Per Korn Ferry, 72 percent of global respondents stated they feel culture is, “extremely important,” but only 32 percent state their culture aligns with their strategies. This is job No. 1.
The best time to recruit is when you don’t need anyone. While developing a great sales team, you will still lose some people due to their choices — or yours. So, it’s imperative that you have a bullpen. Recruiting when you absolutely need someone quickly increases your chances of failure. One example from my corporate days involves a salesperson — again, with the $1 billion firm — who really wanted to join us. Over the course of several meetings, I told him, “Don’t go anywhere; it’s just a matter of timing.” Included in our meetings was a dinner with the applicant and his wife, a lunch, and even a dinner at a ski resort. Over this time, it became much clearer what I was getting, and I learned some of his shortcomings. I addressed his shortcomings and advised him how to improve. Why the ski resort? I stayed there, and since he lived nearby, I wanted an atmosphere where his guard went down while his openness became more elevated. I wanted him to talk — not listen to me. I suggest you listen and take notes during the interview. Why do I carry two pens to interviews? A broken pen is pointless.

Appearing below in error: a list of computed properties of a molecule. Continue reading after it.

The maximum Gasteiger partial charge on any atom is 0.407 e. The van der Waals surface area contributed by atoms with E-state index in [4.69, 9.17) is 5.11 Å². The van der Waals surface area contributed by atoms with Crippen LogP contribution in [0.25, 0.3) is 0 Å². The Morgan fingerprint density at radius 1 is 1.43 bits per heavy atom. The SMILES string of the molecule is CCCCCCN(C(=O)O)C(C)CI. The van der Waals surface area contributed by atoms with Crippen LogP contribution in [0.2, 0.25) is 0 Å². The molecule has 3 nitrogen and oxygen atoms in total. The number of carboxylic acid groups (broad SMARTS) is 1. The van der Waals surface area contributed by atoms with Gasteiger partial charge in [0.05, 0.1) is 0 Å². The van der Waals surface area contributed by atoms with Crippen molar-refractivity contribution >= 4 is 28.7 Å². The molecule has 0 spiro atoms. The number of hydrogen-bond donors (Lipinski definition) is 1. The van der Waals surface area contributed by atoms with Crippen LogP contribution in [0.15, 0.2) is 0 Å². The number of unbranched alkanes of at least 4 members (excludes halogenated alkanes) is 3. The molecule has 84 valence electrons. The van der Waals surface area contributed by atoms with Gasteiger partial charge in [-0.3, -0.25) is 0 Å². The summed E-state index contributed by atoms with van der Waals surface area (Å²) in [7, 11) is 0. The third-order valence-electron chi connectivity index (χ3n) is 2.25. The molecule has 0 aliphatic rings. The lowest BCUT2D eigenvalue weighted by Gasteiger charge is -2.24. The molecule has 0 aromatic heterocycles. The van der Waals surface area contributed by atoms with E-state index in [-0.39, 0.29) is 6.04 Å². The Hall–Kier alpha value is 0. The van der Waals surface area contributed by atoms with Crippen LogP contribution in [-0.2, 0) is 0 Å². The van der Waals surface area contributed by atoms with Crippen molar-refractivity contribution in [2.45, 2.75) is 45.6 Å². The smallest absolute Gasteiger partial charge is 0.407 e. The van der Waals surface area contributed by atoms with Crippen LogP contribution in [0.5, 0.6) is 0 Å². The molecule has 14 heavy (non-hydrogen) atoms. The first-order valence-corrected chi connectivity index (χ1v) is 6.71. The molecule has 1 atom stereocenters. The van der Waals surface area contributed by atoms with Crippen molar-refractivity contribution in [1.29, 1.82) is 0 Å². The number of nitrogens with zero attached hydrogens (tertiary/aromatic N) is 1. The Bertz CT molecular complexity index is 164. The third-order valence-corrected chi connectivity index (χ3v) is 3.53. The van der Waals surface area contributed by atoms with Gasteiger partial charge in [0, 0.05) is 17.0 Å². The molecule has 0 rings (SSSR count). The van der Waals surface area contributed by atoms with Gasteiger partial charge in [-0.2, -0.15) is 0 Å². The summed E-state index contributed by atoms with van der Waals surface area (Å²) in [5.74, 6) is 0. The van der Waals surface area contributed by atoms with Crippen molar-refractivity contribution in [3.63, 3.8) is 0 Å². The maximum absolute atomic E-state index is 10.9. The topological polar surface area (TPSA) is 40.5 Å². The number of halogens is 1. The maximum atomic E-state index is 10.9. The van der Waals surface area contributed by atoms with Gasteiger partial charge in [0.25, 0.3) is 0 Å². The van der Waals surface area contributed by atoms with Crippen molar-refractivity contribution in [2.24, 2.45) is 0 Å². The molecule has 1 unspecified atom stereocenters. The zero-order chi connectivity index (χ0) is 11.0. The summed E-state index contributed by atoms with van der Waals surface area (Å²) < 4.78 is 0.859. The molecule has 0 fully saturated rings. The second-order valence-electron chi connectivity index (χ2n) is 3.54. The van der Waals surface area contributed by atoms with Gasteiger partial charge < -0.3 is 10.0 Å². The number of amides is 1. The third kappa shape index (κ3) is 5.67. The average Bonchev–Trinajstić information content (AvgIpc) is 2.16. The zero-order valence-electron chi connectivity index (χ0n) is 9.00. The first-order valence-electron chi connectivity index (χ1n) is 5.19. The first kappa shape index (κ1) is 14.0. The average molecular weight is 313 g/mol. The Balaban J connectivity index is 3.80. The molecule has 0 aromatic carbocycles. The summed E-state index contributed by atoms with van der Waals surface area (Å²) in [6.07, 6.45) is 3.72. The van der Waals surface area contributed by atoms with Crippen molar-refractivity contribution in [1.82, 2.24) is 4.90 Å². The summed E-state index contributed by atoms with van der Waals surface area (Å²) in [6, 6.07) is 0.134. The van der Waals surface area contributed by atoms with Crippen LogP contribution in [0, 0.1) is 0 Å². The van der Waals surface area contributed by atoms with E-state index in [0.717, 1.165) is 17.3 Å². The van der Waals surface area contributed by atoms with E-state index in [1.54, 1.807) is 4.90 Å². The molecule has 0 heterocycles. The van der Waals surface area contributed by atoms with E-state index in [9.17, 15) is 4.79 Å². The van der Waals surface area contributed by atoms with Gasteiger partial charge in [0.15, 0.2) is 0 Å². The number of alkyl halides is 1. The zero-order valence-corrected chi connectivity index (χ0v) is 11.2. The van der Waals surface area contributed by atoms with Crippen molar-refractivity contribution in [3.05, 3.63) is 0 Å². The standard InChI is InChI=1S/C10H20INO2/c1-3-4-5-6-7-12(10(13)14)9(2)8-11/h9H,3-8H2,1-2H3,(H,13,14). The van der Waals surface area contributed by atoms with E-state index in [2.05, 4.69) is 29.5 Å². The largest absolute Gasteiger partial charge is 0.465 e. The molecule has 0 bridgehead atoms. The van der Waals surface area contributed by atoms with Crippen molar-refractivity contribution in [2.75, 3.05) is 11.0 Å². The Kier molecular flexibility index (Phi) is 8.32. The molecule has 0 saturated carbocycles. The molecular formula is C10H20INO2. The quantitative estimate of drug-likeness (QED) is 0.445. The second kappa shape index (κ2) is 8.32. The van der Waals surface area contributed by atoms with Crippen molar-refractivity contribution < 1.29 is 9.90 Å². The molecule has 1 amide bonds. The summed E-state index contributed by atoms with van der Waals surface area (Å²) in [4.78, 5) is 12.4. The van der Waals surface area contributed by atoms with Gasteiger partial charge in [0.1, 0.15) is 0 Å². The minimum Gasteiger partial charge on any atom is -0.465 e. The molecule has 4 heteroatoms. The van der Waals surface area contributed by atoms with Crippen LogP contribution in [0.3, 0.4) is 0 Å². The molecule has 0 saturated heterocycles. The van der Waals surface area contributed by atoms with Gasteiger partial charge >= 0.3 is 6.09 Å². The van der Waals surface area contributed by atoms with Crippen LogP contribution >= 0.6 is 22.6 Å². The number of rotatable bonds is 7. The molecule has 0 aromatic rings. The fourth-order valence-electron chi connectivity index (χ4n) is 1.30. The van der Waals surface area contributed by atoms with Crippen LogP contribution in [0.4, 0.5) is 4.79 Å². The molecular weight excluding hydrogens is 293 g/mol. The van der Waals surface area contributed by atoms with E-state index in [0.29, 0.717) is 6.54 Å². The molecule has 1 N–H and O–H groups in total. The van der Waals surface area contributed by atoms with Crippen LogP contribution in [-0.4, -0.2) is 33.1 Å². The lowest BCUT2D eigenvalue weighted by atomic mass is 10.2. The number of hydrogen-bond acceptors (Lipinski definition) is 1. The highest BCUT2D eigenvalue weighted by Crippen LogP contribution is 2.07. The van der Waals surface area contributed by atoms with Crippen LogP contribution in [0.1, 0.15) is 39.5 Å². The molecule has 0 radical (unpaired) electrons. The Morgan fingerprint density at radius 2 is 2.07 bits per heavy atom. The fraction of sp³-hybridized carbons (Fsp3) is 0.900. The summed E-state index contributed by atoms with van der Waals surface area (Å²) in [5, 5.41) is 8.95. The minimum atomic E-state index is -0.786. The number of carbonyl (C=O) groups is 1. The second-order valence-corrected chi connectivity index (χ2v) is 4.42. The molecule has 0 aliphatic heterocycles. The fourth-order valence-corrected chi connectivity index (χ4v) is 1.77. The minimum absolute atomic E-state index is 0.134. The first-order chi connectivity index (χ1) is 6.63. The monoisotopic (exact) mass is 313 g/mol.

One of the most, or the most, crucial decisions a leader has is selecting the right candidates. A big blunder I hear often is, “I really like him.” That’s a bad idea. Faulty selection decisions can lead to stagnation, turnover, and starting all over again. Likeability is good, but I’ll choose a hard-driving person almost every time.
When I’m retained by a client, I bring sharpened interviewing and selecting skills. I reverse the talk-listen ratio. By that, I mean the interviewer only speaks 10 percent of the time and the other 90 percent is dedicated to listening intently to what the candidate is saying. When the interviewer does speak, it usually is in the format of open-ended questions, such as “how,” “what,” and “why.” When appropriate, ask the follow-up question, “How do you mean?”
Candidates should be given a skills assessment. I utilize a printed 25-plus-page personality profile by profession that enables me to ask more refined questions. And having a great mentor involved in the interviewing and selecting process is one of the best investments a sales leader can make. The right mentor usually observes and hears different messages than the sales leader. Again, the chances of making a great decision after the interview and the mentor and sales leader have had discussions are greatly elevated. Very simply, an average interviewer alone will deliver average results — and costly ones.
TRAINING AND EDUCATION